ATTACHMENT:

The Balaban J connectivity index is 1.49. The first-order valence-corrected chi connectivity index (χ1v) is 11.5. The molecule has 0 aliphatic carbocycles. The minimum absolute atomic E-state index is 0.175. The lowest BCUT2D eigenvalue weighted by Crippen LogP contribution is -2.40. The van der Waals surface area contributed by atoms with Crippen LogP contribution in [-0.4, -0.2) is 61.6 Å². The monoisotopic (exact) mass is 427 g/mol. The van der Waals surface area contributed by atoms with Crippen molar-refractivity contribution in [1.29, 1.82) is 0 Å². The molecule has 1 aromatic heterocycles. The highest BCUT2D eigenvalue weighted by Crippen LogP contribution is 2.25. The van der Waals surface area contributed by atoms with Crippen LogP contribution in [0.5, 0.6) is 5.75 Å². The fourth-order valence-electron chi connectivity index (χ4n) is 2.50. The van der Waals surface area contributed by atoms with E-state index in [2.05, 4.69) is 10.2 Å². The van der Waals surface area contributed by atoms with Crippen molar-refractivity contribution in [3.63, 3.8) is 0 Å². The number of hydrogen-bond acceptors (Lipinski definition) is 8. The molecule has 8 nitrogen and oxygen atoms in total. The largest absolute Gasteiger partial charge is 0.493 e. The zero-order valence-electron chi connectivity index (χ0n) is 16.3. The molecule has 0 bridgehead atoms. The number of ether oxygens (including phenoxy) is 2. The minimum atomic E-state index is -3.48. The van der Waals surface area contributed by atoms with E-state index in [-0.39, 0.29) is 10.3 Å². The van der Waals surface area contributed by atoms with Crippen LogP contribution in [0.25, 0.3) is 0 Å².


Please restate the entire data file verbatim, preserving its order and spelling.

The Balaban J connectivity index is 1.49. The first-order valence-corrected chi connectivity index (χ1v) is 11.5. The molecule has 0 aliphatic carbocycles. The minimum absolute atomic E-state index is 0.175. The lowest BCUT2D eigenvalue weighted by Crippen LogP contribution is -2.40. The van der Waals surface area contributed by atoms with Crippen LogP contribution in [-0.4, -0.2) is 61.6 Å². The monoisotopic (exact) mass is 427 g/mol. The van der Waals surface area contributed by atoms with Crippen molar-refractivity contribution in [1.29, 1.82) is 0 Å². The molecule has 1 aromatic heterocycles. The highest BCUT2D eigenvalue weighted by Crippen LogP contribution is 2.25. The van der Waals surface area contributed by atoms with Crippen LogP contribution in [0.5, 0.6) is 5.75 Å². The fourth-order valence-electron chi connectivity index (χ4n) is 2.50. The van der Waals surface area contributed by atoms with E-state index in [2.05, 4.69) is 10.2 Å². The van der Waals surface area contributed by atoms with Crippen molar-refractivity contribution in [3.63, 3.8) is 0 Å². The number of hydrogen-bond acceptors (Lipinski definition) is 8. The molecule has 8 nitrogen and oxygen atoms in total. The largest absolute Gasteiger partial charge is 0.493 e. The zero-order valence-electron chi connectivity index (χ0n) is 16.3. The molecule has 0 bridgehead atoms. The number of ether oxygens (including phenoxy) is 2. The minimum atomic E-state index is -3.48. The van der Waals surface area contributed by atoms with E-state index in [-0.39, 0.29) is 10.3 Å². The van der Waals surface area contributed by atoms with Crippen LogP contribution in [0.25, 0.3) is 0 Å².